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The German version will feature Sandra Schwittau

posted by Laserschwert on - last edited - Viewed by 1K users

I know that some German speaking people are on these boards, so I guess this is good news for us: Sandra Schwittau, the German voice-actress who has already lend Max her voice in the German version of "Hit the Road" (and is besides that famous for voicing Bart on "The Simpsons"), has been hired for the German localization of Season 1, hitting German retail in August.

http://www.pcgames.de/?article_id=601782

Now, all they have to do is get Hans-Gerd Kilbinger to return as Sam, and everything will be fine. Since the European release by JoWood is planned as being Multi-language, we will get the original English version as well, something that - since the dawn of DVD - should IMO be a matter of course, although it sadly isn't. So, obviously I'll have no other choice than getting the German retail version, and pass on the S1-DVD for season-subscribers... even if the bonus-material DOES tempt me a lot...

26 Comments - Linear Discussion: Classic Style
  • @Laserschwert said: I've uploaded a few minutes of gameplay HERE.

    I now realize that I've never played the german version of Sam & Max (I imported my copy)... and I think it's awful compared to the original. :eek:

  • I don't speak German, but that German Sam sounds dead on like the English Sam in HTR. Max isn't as close, but he's still fine.

  • For Max Sandra basically uses her Bart voice... it's exactly how she sounds on "The Simpsons".

    It's sad that back then mostly the main voices were cast with really good and well known voice actors, whereas the minor roles are sometimes really bad (like the cat on the street or the gangster at Bosco's). But I guess with CoMI it all changed, since there every single character was voiced perfectly, as it continued with Grim.

  • PErsonally, I do not like dubbed games in general. Mainly because the dialogue gets completely changed and altered by the translator. This happens a lot in anime with a lot of japanese culture in it. For instance, if the setting takes place in some japanese holiday and the main character makes a reference about some asian actor, food, music, or whatever; it will be changed to some hollywood celeberty, american food and music.

    What irks me the most is how they insert extra lines in dubs that hurt the atmosphere of the show and film. Usually, these extra lines are commical. Happens on a lot of dubbed animes shown on kidswb. I also seen it happen on a non english dubbed version of the old Transformers movie. It ust ruined the dramatic scenes where Optimus Prime goes balastic and starts shooting everything

  • The worst thing is untranslatable jokes. Usually they will make up some new "jokes" which usually are not half as funny as the original ones, or use some old joke which everybody has heard a billion times before. I have seen this quit regular when it comes to wordplays(puns) and when the joke refers to internal structures in the country it was made. At least with subs, you can learn the language, and still you hear what the original joke was. But if it is dubbed, you have no way of knowing when they make up new jokes or change the way a person says something to make it work in the language the product was translated to.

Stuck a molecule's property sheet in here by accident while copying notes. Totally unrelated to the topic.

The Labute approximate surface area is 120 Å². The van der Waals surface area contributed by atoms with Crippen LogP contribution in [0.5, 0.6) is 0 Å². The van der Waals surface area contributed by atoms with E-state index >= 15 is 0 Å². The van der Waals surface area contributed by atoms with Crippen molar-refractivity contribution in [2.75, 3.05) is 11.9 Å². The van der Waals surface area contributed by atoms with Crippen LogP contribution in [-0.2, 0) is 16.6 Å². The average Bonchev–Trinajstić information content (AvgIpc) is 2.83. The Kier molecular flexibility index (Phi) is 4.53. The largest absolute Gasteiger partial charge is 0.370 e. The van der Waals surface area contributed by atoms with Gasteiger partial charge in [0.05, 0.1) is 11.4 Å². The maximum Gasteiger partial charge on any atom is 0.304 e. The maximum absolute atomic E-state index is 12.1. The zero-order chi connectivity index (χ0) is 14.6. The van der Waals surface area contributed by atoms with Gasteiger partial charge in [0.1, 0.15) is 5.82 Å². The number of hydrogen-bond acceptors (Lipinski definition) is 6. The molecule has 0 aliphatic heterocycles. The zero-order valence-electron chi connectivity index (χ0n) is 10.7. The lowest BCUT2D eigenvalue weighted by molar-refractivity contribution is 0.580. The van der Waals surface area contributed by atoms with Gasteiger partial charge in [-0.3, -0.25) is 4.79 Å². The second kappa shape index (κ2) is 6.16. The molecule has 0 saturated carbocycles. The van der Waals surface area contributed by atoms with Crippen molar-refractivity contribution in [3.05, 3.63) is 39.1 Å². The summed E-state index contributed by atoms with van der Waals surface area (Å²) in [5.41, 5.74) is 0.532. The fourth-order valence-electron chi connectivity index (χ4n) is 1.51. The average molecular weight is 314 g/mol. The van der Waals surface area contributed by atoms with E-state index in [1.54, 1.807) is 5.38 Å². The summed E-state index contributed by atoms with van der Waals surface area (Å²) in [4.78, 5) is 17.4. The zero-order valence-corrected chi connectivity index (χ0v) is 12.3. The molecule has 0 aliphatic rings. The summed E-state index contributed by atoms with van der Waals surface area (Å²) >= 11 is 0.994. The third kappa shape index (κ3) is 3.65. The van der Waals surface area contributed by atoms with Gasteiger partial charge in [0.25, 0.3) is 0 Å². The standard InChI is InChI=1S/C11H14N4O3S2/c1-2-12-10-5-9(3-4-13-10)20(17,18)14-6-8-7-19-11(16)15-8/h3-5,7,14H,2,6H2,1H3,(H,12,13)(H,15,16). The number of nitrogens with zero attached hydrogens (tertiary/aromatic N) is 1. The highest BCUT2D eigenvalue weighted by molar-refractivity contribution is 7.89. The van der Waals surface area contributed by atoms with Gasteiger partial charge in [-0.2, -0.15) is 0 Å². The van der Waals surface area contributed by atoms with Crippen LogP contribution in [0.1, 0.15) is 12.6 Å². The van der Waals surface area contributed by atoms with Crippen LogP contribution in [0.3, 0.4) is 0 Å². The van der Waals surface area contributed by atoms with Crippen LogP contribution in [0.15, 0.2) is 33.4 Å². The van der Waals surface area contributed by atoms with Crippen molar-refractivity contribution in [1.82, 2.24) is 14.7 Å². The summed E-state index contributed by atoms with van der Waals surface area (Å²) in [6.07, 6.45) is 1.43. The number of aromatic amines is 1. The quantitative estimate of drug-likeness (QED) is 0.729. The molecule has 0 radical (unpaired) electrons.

• I knew anime would come up eventually. It's inevitable. The "dub vs sub" argument. :p

    I say it's the responsibility of the localization team to make both versions available. In this day and age of DVD's, it's not unreasonable to expect a dual-language release, with one version having an unaltered audio track and subtitles intending to be as true to the source as possible, and a dubbed version in the local language, attempting to best convey the "feel" of the original to a new audience. I think both are important, because subtitles can't always convey the intended experience, and a dub can't always carry the original meaning. Including both allows the player to make that choice, and to enjoy both versions.

    Anybody have any other localizations of Hit the Road? I'm curious how they sound in every language. I still think somebody should make a montage of the same line in every language. :D

  • There's a file floating around the peer-to-peer networks that contains a five-way talkie version of Hit the Road as well as a scanned Surfin' the Highway. Not that any of us would ever use a p2p program, of course... ;)

  • Oh nooooo, we would never do that. ;)

  • I dare to bring this up again. Now, with the "Simpsons"-movie finally in theatres, there's a lot of promo going on about it, including interviews with the German voice cast. And this of course includes Bart's German voice Sandra Schwittau, who has voiced our beloved Lagomorph in the German version of "Hit the Road" and will do so in Season 1 of "Freelance police" as well.

    HERE you can watch a special about the "Simpsons"-dub.

    Sandra can first be seen at 2:15 and throughout the clip.

    By the way, Norbert Gastell (seen first at 1:07), who's Homer's voice, also lends his voice to Phoney Bone in the German version of the two Telltale-"Bones".

  • Don't get me started on German publishers. Why oh why did it have to be a German company who would release Simon the Sorcerer 4. Not only it's already out in Germany [all in german of course, complete with voice acting], but they are really taking their time with the english version.

    I know this is a bit off the subject, but I just had to squeeze this in, since there's a german person reading this ;) Don't get me wrong. It's great that we have a new Simon game. I'm sure it's extremely well written, neatly organised and perfectly coded :)

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